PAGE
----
Another semester of teaching the History of Religion is coming to a close. Two courses this summer: World Religions and Religion and Society in the Modern World (mostly the British Isles and North America). I have been teaching these two courses in one form or another for about twelve years now. Sometimes they were offered twice a year; in one case I taught a classroom version and an online version of the same course running concurrently.
The curious fact? I have noticed over the years that students whose surnames indicate a Christian family history are less knowledgable about Christianity than students of non-Christian ethnicities, or who are immigrant Christians from Africa or the Philippines. I encounter thoughts and ideas that indicate a fundamental ignorance of Christianity with students named Smith or Jones, or they have very odd ideas about Christianity. I wonder if this comes from snippets of conversations with parents who went to church as children? For the generation I teach currently have often never been inside a church and their parents last attended as children. Immigrant Christians and immigrants who are non-Christian start fresh, in a zero-based form and read the course content and perhaps some secondary sources giving them a good grounding in what Christianity is. The immigrant Christians, of course, have a good grounding in their denominational beliefs which fits the course content. Those who have Christian grandparents only have rumour and half understood ideas their parents recall vaguely from childhood.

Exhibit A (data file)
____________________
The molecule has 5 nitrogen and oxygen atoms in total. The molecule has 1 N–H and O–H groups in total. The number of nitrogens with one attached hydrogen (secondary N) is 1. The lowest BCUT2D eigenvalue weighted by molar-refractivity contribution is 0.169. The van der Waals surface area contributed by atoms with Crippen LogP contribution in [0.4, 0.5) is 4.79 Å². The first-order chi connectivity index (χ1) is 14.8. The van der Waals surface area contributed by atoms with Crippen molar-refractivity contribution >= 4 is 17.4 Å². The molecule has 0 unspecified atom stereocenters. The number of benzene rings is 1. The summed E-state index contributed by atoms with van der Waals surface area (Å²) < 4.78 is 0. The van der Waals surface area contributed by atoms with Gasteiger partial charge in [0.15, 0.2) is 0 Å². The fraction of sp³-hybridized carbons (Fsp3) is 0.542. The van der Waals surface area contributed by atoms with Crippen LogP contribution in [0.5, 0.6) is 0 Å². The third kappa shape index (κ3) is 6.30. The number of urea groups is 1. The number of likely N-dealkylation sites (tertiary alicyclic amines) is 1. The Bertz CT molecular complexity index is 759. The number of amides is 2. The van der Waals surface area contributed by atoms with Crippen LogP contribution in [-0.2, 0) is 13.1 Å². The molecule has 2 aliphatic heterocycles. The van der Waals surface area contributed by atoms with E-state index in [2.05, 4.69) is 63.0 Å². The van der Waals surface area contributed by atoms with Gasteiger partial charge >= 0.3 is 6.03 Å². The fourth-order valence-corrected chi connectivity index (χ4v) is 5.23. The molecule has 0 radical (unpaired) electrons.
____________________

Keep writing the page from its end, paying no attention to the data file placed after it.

Anyway, to give any substance to this hypothesis would require a juicy research grant and expertise in random sampling techniques.